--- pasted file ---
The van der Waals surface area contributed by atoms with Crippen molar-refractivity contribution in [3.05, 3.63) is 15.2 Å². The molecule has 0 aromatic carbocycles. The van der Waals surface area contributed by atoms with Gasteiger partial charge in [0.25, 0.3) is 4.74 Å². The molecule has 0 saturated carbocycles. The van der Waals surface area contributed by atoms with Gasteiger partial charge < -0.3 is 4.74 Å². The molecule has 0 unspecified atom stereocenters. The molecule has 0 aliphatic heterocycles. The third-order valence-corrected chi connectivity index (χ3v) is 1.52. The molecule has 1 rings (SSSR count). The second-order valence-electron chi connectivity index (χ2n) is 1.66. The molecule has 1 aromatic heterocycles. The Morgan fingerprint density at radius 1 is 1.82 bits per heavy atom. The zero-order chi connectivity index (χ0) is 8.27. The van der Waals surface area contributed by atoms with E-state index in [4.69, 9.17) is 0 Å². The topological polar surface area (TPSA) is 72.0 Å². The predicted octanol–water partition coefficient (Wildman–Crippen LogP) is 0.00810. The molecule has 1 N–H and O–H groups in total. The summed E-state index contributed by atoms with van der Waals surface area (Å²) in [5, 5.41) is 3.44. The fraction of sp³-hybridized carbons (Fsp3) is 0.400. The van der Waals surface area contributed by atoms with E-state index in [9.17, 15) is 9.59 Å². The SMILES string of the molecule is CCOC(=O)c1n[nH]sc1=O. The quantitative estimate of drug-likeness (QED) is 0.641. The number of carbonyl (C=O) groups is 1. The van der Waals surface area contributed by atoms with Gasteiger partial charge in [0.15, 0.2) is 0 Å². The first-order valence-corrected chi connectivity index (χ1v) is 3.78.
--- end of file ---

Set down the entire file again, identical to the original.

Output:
The van der Waals surface area contributed by atoms with Crippen molar-refractivity contribution in [3.05, 3.63) is 15.2 Å². The molecule has 0 aromatic carbocycles. The van der Waals surface area contributed by atoms with Gasteiger partial charge in [0.25, 0.3) is 4.74 Å². The molecule has 0 saturated carbocycles. The van der Waals surface area contributed by atoms with Gasteiger partial charge < -0.3 is 4.74 Å². The molecule has 0 unspecified atom stereocenters. The molecule has 0 aliphatic heterocycles. The third-order valence-corrected chi connectivity index (χ3v) is 1.52. The molecule has 1 rings (SSSR count). The second-order valence-electron chi connectivity index (χ2n) is 1.66. The molecule has 1 aromatic heterocycles. The Morgan fingerprint density at radius 1 is 1.82 bits per heavy atom. The zero-order chi connectivity index (χ0) is 8.27. The van der Waals surface area contributed by atoms with E-state index in [4.69, 9.17) is 0 Å². The topological polar surface area (TPSA) is 72.0 Å². The predicted octanol–water partition coefficient (Wildman–Crippen LogP) is 0.00810. The molecule has 1 N–H and O–H groups in total. The summed E-state index contributed by atoms with van der Waals surface area (Å²) in [5, 5.41) is 3.44. The fraction of sp³-hybridized carbons (Fsp3) is 0.400. The van der Waals surface area contributed by atoms with E-state index in [9.17, 15) is 9.59 Å². The SMILES string of the molecule is CCOC(=O)c1n[nH]sc1=O. The quantitative estimate of drug-likeness (QED) is 0.641. The number of carbonyl (C=O) groups is 1. The van der Waals surface area contributed by atoms with Gasteiger partial charge in [0.15, 0.2) is 0 Å². The first-order valence-corrected chi connectivity index (χ1v) is 3.78.